PWM Controller Handles Multiple Topologies with Negative Input Voltages

Traditionally, telecom and datacom equipment deliver negative DC output voltage, such as -48 V, for the system bus. The reason is simple: the DC voltage keeps noise low and can be easily generated from regular lead-acid batteries, normally around 12 volts. In addition, the negative supply keeps cables and copper wires away from corrosion. Typically, in applications like servers and computers, this unregulated negative DC output voltage is inverted to a positive bus voltage for driving a variety of step-down converters that must generate a regulated low DC voltage at high output current to drive a wide range of electronic loads on system boards. Such system boards also use functions like amplifiers, operational amplifiers, and sensors that operate on regulated, negative supply or split supplies to keep the AC signal clean.

Converting this unregulated negative supply into a regulated negative buck supply or a regulated negative boost voltage, as well as a positive regulated voltage, is not trivial. Each topology is complex and time consuming with discrete components. What is more, it does not guarantee performance and can cost more while taking up more board space.

To make such a task easy for designers, Linear Technology has developed a novel synchronous multi-topology DC/DC controller, the LT8709, which can be easily configured in buck, boost, buck-boost, and inverting topologies with negative input, making it highly versatile for a wide range of power supply designs. In addition, its synchronous operation means that the output diode is replaced with a high efficiency P-channel MOSFET, thereby increasing efficiency and allowing for higher output currents up to 20 A. As a result, it eliminates the heatsink typically required in medium- to high-power applications, thus enabling a designer to generate a wide range of DC/DC conversion solutions with negative input voltage for a wide range of power supply designs.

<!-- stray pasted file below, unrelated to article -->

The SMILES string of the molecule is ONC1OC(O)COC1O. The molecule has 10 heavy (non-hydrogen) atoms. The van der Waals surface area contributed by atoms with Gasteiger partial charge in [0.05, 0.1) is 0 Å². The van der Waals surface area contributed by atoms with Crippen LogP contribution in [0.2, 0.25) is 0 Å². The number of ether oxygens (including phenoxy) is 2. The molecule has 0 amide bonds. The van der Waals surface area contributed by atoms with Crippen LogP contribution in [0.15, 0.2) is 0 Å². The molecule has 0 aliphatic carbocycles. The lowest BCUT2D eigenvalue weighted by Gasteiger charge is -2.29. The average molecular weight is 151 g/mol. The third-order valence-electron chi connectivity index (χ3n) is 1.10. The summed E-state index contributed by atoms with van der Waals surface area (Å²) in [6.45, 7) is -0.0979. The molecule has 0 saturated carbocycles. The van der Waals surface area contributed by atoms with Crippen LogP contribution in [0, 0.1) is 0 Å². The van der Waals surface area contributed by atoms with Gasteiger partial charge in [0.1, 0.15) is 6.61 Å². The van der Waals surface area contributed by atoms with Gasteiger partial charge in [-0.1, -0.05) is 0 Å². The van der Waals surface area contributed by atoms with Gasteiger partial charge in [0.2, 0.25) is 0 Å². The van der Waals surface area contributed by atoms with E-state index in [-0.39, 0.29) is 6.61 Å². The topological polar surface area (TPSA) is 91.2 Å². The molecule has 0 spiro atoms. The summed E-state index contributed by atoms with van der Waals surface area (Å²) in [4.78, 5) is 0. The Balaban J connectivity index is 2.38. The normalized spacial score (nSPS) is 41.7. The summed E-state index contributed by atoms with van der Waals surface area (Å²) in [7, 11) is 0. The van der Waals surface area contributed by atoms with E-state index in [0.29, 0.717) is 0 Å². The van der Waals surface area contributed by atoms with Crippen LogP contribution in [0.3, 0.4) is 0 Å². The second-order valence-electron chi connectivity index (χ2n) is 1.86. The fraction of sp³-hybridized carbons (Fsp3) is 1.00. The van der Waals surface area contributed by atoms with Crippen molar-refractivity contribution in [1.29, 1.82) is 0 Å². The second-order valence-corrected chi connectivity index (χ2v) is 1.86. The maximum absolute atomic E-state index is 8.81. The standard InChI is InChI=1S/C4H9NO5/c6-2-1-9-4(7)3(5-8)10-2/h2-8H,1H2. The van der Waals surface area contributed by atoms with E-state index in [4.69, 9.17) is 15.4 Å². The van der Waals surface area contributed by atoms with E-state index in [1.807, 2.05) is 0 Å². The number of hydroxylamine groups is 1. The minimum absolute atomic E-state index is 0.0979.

This article investigates the architecture of this novel DC/DC controller to understand why it is so easy to generate buck, boost, and buck-boost, as well as inverting topologies with negative input voltages. Besides uncovering its unique features and functionalities, we will also present working examples of LT8709-based negative-to-negative and negative-to-positive DC/DC conversion solutions at a desired output load current. Measured performance results for a design example also will be discussed.

Multi-topology controller

According to Linear’s product design manager Albert Wu, the DC/DC controller’s feedback circuitry is unique. As shown in Figure 1, a single-feedback (FBY) pin configures the multi-topology controller as a buck, boost, buck-boost, or inverting converter. The architecture ensures that the FBY pin’s voltage is always relative to the ground (GND) pin of the controller chip.  The resistor RFBY, which is connected between VOUT and the FBY pin, is calculated using the following equations:.

For negative output voltage, (1)

For positive output voltage,   (2)

Figure 1: Internal block diagram of the LT8709 negative-input synchronous multi-topology DC/DC controller.

The LT8709 also features innovative EN/FBIN pin circuitry that allows for slowly varying input signals and an adjustable undervoltage lockout (UVLO) function. The pin is also used as input voltage regulation to avoid collapsing a high impedance input supply. Additional features such as frequency fold-back, thermal shutdown, and soft-start are integrated as well. The LT8709’s rail-to-rail output current sense allows the controller to be configured in current-limited applications, such as battery or capacitor charging. Plus, it features a PG pin for power-good indication.